Boomerang kids: Nothing wrong with living at home


Remember when kids couldn't wait to move out of their parents' house? Well those days are over.

In a survey of 2,000 Americans by Coldwell Banker, young adults ages 18 through 34 said they think it's perfectly acceptable to live with their folks for up to 5 years after college.

"There's been such a shift from generations ago when young adults couldn't wait to leave," said psychotherapist, Dr. Robi Ludwig, who helped conduct the Coldwell Banker survey. "It's mostly the economy. They can't find jobs that will enable them to do that."

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Not only do these boomerang kids think it's okay to hunker down with mom and dad, but many of them are actually doing so. Trulia recently released a survey showing that 44% of jobless 18 to 34 year-olds live with their parents, while nearly a quarter of those with jobs have yet to leave the nest.

The problem is that all of those 20- and 30-somethings living at home has weighed on the housing market's recovery, says Jed Kolko, Trulia's chief economist. With little-to-no track record paying rent or establishing the credit they need for a mortgage, there are fewer first-time homebuyers entering the market.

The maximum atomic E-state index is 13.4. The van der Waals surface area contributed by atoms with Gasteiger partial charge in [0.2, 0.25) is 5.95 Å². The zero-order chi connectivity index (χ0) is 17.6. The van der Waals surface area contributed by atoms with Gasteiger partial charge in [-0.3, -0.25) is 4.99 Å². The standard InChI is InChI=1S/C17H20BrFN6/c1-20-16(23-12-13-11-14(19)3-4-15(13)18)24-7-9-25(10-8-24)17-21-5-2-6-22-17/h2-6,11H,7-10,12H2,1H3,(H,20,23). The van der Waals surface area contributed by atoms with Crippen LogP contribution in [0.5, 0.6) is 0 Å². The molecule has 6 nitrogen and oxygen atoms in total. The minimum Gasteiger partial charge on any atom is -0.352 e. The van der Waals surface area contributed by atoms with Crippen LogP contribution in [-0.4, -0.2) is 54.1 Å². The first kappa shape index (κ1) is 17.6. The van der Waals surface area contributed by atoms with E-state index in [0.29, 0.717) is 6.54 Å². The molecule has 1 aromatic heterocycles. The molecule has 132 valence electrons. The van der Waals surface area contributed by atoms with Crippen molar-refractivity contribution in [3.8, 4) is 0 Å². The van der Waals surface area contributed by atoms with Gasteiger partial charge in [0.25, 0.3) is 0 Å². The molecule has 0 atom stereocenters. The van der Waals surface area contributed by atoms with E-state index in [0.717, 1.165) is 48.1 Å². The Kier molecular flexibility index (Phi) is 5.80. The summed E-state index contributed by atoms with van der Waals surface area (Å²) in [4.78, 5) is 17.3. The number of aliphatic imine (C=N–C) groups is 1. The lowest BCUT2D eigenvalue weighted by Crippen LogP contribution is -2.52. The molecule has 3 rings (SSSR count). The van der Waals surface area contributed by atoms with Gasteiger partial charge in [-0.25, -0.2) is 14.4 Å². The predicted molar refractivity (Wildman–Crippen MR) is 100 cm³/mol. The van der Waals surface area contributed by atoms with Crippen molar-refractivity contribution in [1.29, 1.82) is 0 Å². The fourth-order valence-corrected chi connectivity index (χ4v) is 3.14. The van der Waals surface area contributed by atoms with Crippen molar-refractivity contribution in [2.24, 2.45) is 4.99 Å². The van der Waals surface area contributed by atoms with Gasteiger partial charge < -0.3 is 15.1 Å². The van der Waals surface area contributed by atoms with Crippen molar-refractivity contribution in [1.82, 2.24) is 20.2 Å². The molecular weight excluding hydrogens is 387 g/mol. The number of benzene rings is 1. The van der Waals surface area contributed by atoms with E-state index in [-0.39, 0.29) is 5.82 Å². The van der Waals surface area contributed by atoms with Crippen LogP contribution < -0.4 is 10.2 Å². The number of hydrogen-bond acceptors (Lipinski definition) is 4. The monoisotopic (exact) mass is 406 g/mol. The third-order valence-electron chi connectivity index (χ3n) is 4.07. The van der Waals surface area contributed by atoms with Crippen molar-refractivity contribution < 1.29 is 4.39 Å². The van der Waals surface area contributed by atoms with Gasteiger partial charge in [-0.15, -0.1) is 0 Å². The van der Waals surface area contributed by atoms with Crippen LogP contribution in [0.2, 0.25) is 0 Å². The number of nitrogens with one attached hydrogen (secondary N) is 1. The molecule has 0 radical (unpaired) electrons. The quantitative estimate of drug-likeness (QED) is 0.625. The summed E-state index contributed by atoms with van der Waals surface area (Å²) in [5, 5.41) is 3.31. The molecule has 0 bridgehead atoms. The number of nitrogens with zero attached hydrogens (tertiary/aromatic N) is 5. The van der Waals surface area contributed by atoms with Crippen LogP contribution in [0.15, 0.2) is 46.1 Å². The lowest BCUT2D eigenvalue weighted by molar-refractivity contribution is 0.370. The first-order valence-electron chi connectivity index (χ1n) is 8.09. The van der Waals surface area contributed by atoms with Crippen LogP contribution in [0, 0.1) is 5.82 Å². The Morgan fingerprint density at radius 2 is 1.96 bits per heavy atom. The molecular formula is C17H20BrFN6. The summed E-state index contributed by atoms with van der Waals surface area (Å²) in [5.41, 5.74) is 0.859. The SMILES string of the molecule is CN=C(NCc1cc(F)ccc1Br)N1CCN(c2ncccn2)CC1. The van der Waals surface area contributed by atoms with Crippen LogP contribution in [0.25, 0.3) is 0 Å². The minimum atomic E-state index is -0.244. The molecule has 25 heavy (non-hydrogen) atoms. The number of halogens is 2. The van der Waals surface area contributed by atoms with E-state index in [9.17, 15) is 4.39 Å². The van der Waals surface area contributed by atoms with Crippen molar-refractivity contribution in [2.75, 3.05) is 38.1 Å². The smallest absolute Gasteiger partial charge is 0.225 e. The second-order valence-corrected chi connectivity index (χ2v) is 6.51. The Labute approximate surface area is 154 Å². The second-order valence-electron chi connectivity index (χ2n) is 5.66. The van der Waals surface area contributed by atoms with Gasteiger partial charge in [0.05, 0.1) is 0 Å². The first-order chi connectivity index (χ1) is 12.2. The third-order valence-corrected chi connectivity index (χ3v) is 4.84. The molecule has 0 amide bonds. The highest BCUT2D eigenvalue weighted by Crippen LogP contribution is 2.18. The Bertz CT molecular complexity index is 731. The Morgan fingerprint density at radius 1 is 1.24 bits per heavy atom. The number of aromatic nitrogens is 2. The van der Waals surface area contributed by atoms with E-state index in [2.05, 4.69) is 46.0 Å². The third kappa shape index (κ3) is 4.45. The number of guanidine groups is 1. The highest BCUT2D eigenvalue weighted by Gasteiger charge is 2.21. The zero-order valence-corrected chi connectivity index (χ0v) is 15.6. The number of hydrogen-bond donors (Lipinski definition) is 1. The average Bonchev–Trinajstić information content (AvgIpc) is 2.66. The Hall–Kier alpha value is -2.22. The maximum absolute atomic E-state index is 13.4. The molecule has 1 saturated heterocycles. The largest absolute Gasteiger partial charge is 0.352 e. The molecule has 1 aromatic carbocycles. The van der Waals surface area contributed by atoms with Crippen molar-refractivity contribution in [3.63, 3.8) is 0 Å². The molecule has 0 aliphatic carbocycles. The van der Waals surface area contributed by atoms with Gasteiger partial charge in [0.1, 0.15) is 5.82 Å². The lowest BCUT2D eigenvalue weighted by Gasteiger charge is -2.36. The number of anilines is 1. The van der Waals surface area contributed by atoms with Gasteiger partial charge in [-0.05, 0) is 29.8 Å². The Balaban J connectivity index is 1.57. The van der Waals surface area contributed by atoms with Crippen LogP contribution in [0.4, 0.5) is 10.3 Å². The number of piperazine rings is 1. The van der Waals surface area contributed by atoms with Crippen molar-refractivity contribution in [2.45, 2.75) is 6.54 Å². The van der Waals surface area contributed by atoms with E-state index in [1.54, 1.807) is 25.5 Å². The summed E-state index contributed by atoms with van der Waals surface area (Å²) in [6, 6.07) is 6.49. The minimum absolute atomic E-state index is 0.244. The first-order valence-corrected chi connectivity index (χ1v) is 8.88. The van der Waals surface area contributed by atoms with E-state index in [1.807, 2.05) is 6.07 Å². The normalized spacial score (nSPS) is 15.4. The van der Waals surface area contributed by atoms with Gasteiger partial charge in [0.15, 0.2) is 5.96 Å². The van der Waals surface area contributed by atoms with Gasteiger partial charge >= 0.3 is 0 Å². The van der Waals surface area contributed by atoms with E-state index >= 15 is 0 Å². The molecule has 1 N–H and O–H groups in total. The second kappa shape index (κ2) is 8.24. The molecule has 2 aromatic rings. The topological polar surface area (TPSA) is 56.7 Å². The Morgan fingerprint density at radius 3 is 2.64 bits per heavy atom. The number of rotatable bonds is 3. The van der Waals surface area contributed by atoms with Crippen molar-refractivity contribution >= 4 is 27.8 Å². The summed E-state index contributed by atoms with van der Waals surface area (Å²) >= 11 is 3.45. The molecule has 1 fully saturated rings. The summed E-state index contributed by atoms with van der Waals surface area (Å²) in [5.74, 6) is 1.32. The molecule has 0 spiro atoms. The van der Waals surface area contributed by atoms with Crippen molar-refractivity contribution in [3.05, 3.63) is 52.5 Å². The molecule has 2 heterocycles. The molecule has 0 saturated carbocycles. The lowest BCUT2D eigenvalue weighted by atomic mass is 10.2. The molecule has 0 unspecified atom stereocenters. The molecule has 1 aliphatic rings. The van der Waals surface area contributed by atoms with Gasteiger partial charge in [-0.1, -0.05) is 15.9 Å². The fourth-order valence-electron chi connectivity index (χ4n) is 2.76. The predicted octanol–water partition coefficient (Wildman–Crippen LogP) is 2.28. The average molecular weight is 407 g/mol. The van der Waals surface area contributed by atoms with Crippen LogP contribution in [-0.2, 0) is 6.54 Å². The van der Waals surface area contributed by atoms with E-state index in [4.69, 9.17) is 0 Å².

And that seems to be having an impact. Homeownership, at 65%, is at its lowest level since 1995, according to a recent report from the Census Bureau.

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New household formation, which measures the growth of homes occupied by either owners or renters, has plunged to an annual average of about 550,000 between 2007 and 2011. That's far fewer than the annual average of 1.35 million during the previous five years.

The lag has contributed to a "persistent weakness in the housing market," wrote economist Andrew Paciorek in a Federal Reserve paper.

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According to the therapist, Ludwig, there are two types of boomerang kids: The 'perma-child' who regresses and contributes little to the family and a second type that has an exit strategy.

The latter group lives at home only until they can get on their financial feet by saving up for a home of their own or paying off student loans or other debt.

When the economy gains more traction and demand for workers improves, it could unclog a flood of pent-up demand for housing that these young adults represent.

That could take a while, however, according to Kolko. Jobs are still hard to come by with the unemployment rate among those between 20 and 24 years old at 12.6% in July, well above the national average, according to the Bureau of Labor Statistics. It could take years before young people have built up the savings, credit and economic security to leave the nest, he said.

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